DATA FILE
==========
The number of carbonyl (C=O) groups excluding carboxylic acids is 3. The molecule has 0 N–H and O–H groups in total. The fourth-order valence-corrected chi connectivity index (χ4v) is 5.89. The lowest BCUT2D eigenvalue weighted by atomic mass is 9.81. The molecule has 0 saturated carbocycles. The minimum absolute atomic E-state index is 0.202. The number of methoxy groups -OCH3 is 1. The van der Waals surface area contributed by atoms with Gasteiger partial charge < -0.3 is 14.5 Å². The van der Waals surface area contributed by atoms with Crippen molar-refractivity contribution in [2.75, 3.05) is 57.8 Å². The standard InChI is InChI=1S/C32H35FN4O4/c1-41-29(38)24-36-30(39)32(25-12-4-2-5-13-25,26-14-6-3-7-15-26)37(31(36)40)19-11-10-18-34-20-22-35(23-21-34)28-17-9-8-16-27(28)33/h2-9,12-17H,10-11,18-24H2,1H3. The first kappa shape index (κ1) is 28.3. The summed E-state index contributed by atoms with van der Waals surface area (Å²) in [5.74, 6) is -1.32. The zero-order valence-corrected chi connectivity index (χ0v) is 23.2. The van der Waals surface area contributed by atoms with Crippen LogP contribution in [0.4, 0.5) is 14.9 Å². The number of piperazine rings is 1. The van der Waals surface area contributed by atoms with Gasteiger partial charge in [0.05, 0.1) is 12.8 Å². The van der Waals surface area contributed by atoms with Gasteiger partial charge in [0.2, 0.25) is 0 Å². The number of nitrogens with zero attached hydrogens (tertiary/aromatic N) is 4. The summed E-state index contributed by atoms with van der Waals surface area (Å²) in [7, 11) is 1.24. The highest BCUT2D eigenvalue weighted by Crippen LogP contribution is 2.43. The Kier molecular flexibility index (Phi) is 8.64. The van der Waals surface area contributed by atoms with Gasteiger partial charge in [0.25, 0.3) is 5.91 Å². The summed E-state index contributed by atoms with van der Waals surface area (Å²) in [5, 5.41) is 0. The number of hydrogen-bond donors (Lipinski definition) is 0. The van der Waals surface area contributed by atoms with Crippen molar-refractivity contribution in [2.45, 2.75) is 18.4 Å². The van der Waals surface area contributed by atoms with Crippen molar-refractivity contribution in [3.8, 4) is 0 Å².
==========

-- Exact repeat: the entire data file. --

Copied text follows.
The number of carbonyl (C=O) groups excluding carboxylic acids is 3. The molecule has 0 N–H and O–H groups in total. The fourth-order valence-corrected chi connectivity index (χ4v) is 5.89. The lowest BCUT2D eigenvalue weighted by atomic mass is 9.81. The molecule has 0 saturated carbocycles. The minimum absolute atomic E-state index is 0.202. The number of methoxy groups -OCH3 is 1. The van der Waals surface area contributed by atoms with Gasteiger partial charge < -0.3 is 14.5 Å². The van der Waals surface area contributed by atoms with Crippen molar-refractivity contribution in [2.75, 3.05) is 57.8 Å². The standard InChI is InChI=1S/C32H35FN4O4/c1-41-29(38)24-36-30(39)32(25-12-4-2-5-13-25,26-14-6-3-7-15-26)37(31(36)40)19-11-10-18-34-20-22-35(23-21-34)28-17-9-8-16-27(28)33/h2-9,12-17H,10-11,18-24H2,1H3. The first kappa shape index (κ1) is 28.3. The summed E-state index contributed by atoms with van der Waals surface area (Å²) in [5.74, 6) is -1.32. The zero-order valence-corrected chi connectivity index (χ0v) is 23.2. The van der Waals surface area contributed by atoms with Crippen LogP contribution in [0.4, 0.5) is 14.9 Å². The number of piperazine rings is 1. The van der Waals surface area contributed by atoms with Gasteiger partial charge in [0.05, 0.1) is 12.8 Å². The van der Waals surface area contributed by atoms with Gasteiger partial charge in [0.2, 0.25) is 0 Å². The number of nitrogens with zero attached hydrogens (tertiary/aromatic N) is 4. The summed E-state index contributed by atoms with van der Waals surface area (Å²) in [7, 11) is 1.24. The highest BCUT2D eigenvalue weighted by Crippen LogP contribution is 2.43. The Kier molecular flexibility index (Phi) is 8.64. The van der Waals surface area contributed by atoms with Gasteiger partial charge in [0.25, 0.3) is 5.91 Å². The summed E-state index contributed by atoms with van der Waals surface area (Å²) in [5, 5.41) is 0. The number of hydrogen-bond donors (Lipinski definition) is 0. The van der Waals surface area contributed by atoms with Crippen molar-refractivity contribution in [2.45, 2.75) is 18.4 Å². The van der Waals surface area contributed by atoms with Crippen molar-refractivity contribution in [3.8, 4) is 0 Å².